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Our physicians (nephrologists) and care team specialize in kidneys and kidney related diseases. Our Nashville team is experienced in managing Chronic Kidney Disease (CKD), End Stage Renal Disease (ESRD), Hypertension, Anemia, Dialysis, Kidney Transplantation and more. Below are more details on some of the common conditions managed by Nashville Kidney Care.
Kidneys are complicated and there is a lot to learn and understand about them. Our Nashville nephrology team can provide more detailed and customized information about Chronic Kidney Disease, Hypertension, Dialysis options and much more to both patients and families. We want our patients to be well educated on their health. In an effort to create even more opportunities to do so, we have developed many patient education handouts and infographics on various subjects relating to the kidneys. Visit our patient education page or call our office to schedule an appointment with one of our kidney doctors to learn more.
Chronic kidney disease (CKD) is the gradual and progressive decline in kidney function. Normally, as the body ages the kidneys age and slowly lose function but normally do not decline to a point that cause impairment. However, some patients (often patients that have diabetes, hypertension, and other diseases that attack or stress the kidneys) have an accelerated decline in kidney function. When kidney diseases progresses, it allows waste products to accumulate in the body and a multitude of symptoms can develop. Since symptoms often vary by patient, CKD may be missed or misdiagnosed by some physicians. Some symptoms of CKD include weight loss or weight gain, fatigue, decrease in urine output, loss of appetite, swelling of the body, increased tendency to bruise or bleed, paleness, seizures, confusion or even coma. The role of the nephrologist is to help preserve kidney function as best possible and to prepare or start renal replacement therapy (dialysis or kidney transplant) when CKD progresses.
Please consider calling us for a nephrology consultation if you or your patient has any of the following conditions:
1. Elevated Creatinine (Creatinine > 1.5 mg/dL or GFR < 45 ml/min)
2. Hypertensive Urgency
3. Proteinuria or Hematuria
4. Severe edema or volume overload
5. Recurrent kidney stones
Unfortunately, many patients will lose kidney function (either acutely or chronically) and will need some sort of renal replacement therapy to replace the functions of the human kidney. Dialysis is one form of renal replacement therapy and can be done in two ways:
- Hemodialysis – Blood is taken from the patient’s body and run through a machine that acts as an artificial kidney. The dialysis machine removes excess fluid, balances the electrolytes, removes waste products, buffers acid production, and returns the blood to the patient’s body.
- Peritoneal Dialysis – Fluid enters into the abdominal cavity of the patient. It helps remove water, balance electrolytes, remove waste products, and buffer acids. The excess fluid is then drained out of the abdomen.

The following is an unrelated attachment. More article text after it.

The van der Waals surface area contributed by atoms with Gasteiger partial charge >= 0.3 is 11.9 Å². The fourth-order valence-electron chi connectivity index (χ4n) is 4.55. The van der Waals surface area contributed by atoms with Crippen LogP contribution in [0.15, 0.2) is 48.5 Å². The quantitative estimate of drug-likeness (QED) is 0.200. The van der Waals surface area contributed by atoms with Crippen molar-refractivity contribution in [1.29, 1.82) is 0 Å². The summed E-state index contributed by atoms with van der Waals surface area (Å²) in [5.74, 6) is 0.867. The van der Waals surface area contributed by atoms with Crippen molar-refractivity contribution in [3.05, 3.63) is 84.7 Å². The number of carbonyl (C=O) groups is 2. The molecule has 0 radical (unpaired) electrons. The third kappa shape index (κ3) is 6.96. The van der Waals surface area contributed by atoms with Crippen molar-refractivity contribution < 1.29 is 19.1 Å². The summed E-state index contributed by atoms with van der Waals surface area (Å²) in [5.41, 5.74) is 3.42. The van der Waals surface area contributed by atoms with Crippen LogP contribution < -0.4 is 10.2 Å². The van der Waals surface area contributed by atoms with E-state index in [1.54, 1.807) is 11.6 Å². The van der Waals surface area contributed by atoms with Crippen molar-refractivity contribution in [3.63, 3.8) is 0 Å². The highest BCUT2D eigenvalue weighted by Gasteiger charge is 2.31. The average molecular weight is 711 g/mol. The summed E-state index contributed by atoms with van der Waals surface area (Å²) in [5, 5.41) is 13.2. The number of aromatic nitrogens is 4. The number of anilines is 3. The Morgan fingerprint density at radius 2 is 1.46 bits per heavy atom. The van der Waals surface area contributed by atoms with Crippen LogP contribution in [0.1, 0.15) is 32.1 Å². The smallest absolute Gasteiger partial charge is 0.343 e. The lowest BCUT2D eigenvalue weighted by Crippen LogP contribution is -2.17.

While many patients receive hemodialysis in an outpatient dialysis facility, both hemodialysis and peritoneal dialysis can be performed at home. Home dialysis focuses on training patients to perform the task of hemodialysis or peritoneal dialysis independently. Many patients prefer home dialysis as it allows them to complete treatments in the comfort of their own homes, and on their own schedules. If you need to go on dialysis your nephrologist will work with you to determine which option is best for you and your lifestyle.
For many patients with late stage kidney disease, a kidney transplant is often the best option. A kidney transplant can provide a better quality of life than dialysis. Patients who receive a kidney transplant have more energy, more freedom and a less strict diet. Our nephrologists and care team are experienced in helping guide patients through the kidney transplant process.
Hypertension (HTN) = a fancy medical term for high blood pressure.
- Normal blood pressure: systolic or <120/80 mmHg
- Prehypertension: >120/80 mmHg
- Hypertension: >140/90 mmHg
Essential (primary) HTN – While the exact cause is not entirely clear, physicians believe it is a caused by a combination of genetic background, race, diet, weight gain, and other environmental factors.
Secondary HTN – High blood pressure that may have a specific underlying cause that is not from “essential HTN.” Your nephrologist or care team will determine if you need to be screened for this.
Causes: Sleep apnea, Chronic Kidney Disease, disorders of the adrenal gland, narrowing of kidney arteries, birth control pills, and Non-steroidal anti-inflammatory medications (ie. Ibuprofen, naproxen).
Resistant HTN – Blood pressure that is still not within the normal blood pressure range despite being treated with 3 medications (one of these medications has to be a diuretic).
Anemia, or lack of red blood cells, is very common in patients with Chronic Kidney Disease (CKD). Red blood cells are crucial to your body function as they carry oxygen through your bloodstream, helping your bones, muscles, and organs work properly. Your kidneys help your body make red blood cells with signals from a hormone called erythropoietin (EPO). If you have kidney disease you will lack the EPO to create sufficient red blood cells. Your nephrologist and healthcare team will work with you to help manage your anemia.